While hugging, you’re actually reducing your stress hormones (cortisol) and increasing your love hormone (oxytocin).

What about the baby? Put him in a safe place, a mat on the floor, a bouncy chair, the crib. Give that good hug and tune out the world for a moment. You’re coming back to your team, to your special someone.

After your deep hug, you can always do a big group hug with the family!

3. Walk and talk

Put baby in a stroller and go for an evening walk after dinner. It’s a new parent date night! And the perfect time for a daily stress-reducing conversation or you could hold hands and just enjoy the quiet together.

4. Set boundaries and expectations

My husband usually comes home around 6 and that’s right at the peak point in dinner prep when all the pots are boiling and everyone’s hangry. It was right at that moment that he’d come in for a hug. I’d try to avoid it by ignoring him or mean mommy would flare up. Either way, I’d feel so guilty.

When I realized the dynamic that was going on, I changed it by being clear: that moment is not a good time to connect with me. I’m too frazzled.

He got it. So now when he comes home he doesn’t take it personally that I’m busy and instead plays with the kids or starts setting the table. When things are settled in the kitchen, I can be the one to turn to him and say, “I’m ready for my hug now.” (See tip #2.) That way we both get what we need.

5. Start a conversation

Get the free Gottman Card Decks app and give the Love Maps or Open-Ended Questions a try when you’re having dinner and your sleep-deprived brain can’t think of anything to talk about or when you’re on a date and want to talk about something other than baby.

6. Kiss like you mean it

Six seconds, twice a day, is all it takes! Do it in the morning when you say your good-byes and in the evening when you return to each other.

Dr. Gottman calls a six-second kiss “a kiss with promise.” It’s long enough to feel romantic but not too long to make the kids late for soccer practice.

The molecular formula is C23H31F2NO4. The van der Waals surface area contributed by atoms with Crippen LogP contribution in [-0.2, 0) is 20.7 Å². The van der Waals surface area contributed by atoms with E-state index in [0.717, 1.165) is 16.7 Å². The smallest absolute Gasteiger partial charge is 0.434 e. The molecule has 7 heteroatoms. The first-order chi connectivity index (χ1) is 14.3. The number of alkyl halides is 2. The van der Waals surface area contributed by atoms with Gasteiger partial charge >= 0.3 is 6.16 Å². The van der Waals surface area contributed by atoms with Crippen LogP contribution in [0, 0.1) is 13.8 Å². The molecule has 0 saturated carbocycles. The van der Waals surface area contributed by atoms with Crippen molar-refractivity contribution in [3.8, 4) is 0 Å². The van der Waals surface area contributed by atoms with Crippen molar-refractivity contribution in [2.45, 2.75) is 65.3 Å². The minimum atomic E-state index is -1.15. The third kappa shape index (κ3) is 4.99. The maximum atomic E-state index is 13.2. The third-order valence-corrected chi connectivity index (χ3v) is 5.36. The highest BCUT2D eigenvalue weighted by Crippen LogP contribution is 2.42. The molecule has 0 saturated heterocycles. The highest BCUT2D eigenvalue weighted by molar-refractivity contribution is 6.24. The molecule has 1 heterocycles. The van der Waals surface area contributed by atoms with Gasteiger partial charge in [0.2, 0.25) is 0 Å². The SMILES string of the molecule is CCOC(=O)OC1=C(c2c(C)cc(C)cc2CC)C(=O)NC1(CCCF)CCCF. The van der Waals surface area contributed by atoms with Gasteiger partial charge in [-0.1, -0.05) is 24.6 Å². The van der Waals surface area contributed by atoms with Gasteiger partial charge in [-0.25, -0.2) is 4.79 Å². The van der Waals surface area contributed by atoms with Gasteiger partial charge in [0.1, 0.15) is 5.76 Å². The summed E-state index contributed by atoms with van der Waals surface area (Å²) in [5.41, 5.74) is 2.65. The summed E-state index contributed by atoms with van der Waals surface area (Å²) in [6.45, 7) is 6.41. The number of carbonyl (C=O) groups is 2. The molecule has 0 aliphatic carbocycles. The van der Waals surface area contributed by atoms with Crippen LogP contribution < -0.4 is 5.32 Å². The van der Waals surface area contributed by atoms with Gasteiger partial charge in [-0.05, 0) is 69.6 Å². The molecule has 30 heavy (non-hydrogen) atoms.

7. Put on some mood music

Play your favorite feel-good music and dance around the house while you go about your evening. A little shimmy with your sweetie makes loading the dishwasher go a lot faster.

If you need to tone it down for baby’s bedtime routine, some slow jams can help quiet things down and maybe set the mood for later. *wink wink*

8. Unplug together

Feeling disconnected? Reach for your husband or wife instead of reaching for your phone. If you have a difficult time unplugging, agree to phone-free times or spaces, like certain evenings or not during dinner or not in bed.

9. Try a virtual connection

Let your partner know you’re thinking of them with a text. If you’re at home with the baby and they’re at work, send a video or picture of a new or funny or everyday thing baby is doing to help them feel part of the action.

10. Play together

Spend some time (it doesn’t have to be long) playing with baby together. On busy weeknights, you can make it part of the evening routine — play during bath time, sit together with baby and read a bedtime book, or sing lullabies together. It can be really special to share that time with your partner and the kids LOVE having both of you there!

Gottman’s research has shown that happy couples play cooperatively with baby instead of competing for baby’s attention. Here’s a video of actual research footage from the Gottman Institute.

The ways you connect with each other may look a little different after having a baby. But these small gestures and meaningful moments can make a big difference to your relationship and how you feel about each other.

Even in the messiness of day-to-day life as new parents, your partner and your family will be the reason you are happy to be home.

Now it’s your turn. I’d love to hear ways you’ve figured out to regularly connect with your partner as busy parents. Please share them in the comments. We all could use a little inspiration in this area!


Want to amp up your connection even more? Sign up for a Bringing Baby Home workshop. This weekend workshop is like a mini-retreat where you will explore ways to create a relationship and family life you love. Join me!